After years of refusing to enable Blackberries to work in Japan, DoCoMo finally let the technology loose a couple of months ago. Although there is still only one model available, after reading Wasabi Green’s writeup on stippy.com I couldn’t resist but giving one a test-drive. So what is the verdict? Is it really worth lashing out a couple of men (万円の複数形, plural of “万”) to buy a blackberry? The short answer is “not yet”. Read on for Stippy.com’s field review of Japan’s blackberry friendliness.
For those of you who have lived in Japan so long that you haven’t seen a blackberry, let me take away some of the mystery. The blackberry, designed by a Canadian company called Research in Motion (RIM), enables you to access most of the mod cons of your office PC from your mobile. Not only can you check emails that arrive to your work address, you can also send emails using the same address. After a quick adjusting of the standard signature settings to delete the free ad for blackberry, no-one would even know that you weren’t in your office. You can also access your work calendar and address book, but better yet, any update you make to these is automatically saved on your work computer (including scheduling of events with other work colleagues).
Recently the blackberry has been equipped with a web browser (a few actually) which enables you to browse the web on your 3” LCD screen with relative ease. You can’t quite play final fantasy like you can on a DoCoMo handset, but there is a decent selection of games that you can download from the Blackberry website. My favorite so far is meteor crusher, but I’m quickly getting addicted to Ka-Blom! (Yes, I know, I’ve been in Japan too long). The great thing about the blackberry games is that you can send your high score into the blackberry database and see where you rank out of all of the global blackberry users who’ve played that game. I’m proud to say that I regularly rank in the top 10,000 or so. (#^o^#) More importantly, security is said to be extremely high quality at RIM and this is generally quoted as the reason that it has been so popular amongst US corporates (it seems that almost every senior manager in America uses one these days.)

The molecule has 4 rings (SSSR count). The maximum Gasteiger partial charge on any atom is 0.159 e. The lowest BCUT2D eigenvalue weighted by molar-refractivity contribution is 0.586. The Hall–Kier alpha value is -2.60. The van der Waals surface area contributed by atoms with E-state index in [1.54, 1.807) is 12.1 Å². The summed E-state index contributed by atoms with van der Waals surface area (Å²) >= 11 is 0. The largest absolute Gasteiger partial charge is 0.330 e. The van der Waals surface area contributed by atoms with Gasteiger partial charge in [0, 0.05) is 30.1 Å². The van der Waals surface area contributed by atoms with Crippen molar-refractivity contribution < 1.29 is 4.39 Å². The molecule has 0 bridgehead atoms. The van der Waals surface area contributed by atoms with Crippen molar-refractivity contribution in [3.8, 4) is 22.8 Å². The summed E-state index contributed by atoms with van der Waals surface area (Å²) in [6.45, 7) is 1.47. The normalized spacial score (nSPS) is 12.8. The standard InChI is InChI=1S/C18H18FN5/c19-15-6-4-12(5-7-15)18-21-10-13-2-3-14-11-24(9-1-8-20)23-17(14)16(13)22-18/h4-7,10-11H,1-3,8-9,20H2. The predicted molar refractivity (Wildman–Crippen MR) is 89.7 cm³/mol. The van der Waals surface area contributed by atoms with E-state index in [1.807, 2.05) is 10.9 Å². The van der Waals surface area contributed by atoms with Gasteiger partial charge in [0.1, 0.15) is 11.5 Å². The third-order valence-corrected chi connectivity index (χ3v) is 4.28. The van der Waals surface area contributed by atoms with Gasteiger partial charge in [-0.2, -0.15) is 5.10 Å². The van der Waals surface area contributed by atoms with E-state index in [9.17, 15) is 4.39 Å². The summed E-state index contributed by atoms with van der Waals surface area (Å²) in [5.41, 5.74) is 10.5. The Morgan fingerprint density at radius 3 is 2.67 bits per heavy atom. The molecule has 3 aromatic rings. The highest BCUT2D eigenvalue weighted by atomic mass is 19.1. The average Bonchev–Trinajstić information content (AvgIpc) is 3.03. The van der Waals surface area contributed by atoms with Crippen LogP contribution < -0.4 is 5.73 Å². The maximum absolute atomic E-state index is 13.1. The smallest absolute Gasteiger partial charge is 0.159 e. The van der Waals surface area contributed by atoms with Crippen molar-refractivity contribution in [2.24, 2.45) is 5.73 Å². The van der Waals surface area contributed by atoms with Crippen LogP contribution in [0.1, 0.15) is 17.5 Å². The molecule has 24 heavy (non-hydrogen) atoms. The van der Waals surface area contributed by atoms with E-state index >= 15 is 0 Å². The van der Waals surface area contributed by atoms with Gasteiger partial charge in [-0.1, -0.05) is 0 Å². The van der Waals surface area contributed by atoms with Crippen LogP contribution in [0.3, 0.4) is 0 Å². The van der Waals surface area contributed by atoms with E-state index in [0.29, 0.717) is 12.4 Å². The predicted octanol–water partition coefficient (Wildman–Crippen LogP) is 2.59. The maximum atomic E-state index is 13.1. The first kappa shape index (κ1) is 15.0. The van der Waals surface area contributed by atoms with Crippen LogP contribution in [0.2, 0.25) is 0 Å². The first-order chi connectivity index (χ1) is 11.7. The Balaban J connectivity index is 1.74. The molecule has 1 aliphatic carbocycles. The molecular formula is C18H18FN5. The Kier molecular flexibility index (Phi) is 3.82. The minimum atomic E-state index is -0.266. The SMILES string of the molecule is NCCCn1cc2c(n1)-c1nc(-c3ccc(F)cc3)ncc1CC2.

Equipped with a full QWERTY keyboard, the 8707g (the only model available in Japan) is very user friendly for the average gaijin. The entire operating system is in English which means you don’t have to press the “6” key five times to type the word “no”. The flipside of this is its ability to handle Japanese. While you can read Japanese that is written in emails (if you install the Japanese language font), and on homepages (if you install the right Internet broswer – the preinstalled “BlackBerry Browser” and “WAP Browser” are useless), the blackberry does not offer any support for inputting Japanese at all. A service called Namimail is available from Namikiteru, a subsidiary of DoCoMo USA (for a fee!) which enables you to input Japanese characters in a new email, but despite being difficult to use, it doesn’t enable you to use Japanese when replying to or forwarding existing emails (let alone input on a webpage). Even when you are writing a new email, namimail takes over your address-book and makes searching for names near a very complicated process) I’ve been paying the monthly fee (US$35!!) for the last few months now but have used it about twice so am currently working out how to cancel my contract. I think DoCoMo made a mistake when they decided the name of this sub, I’m sure they meant to call it “Nameteru.”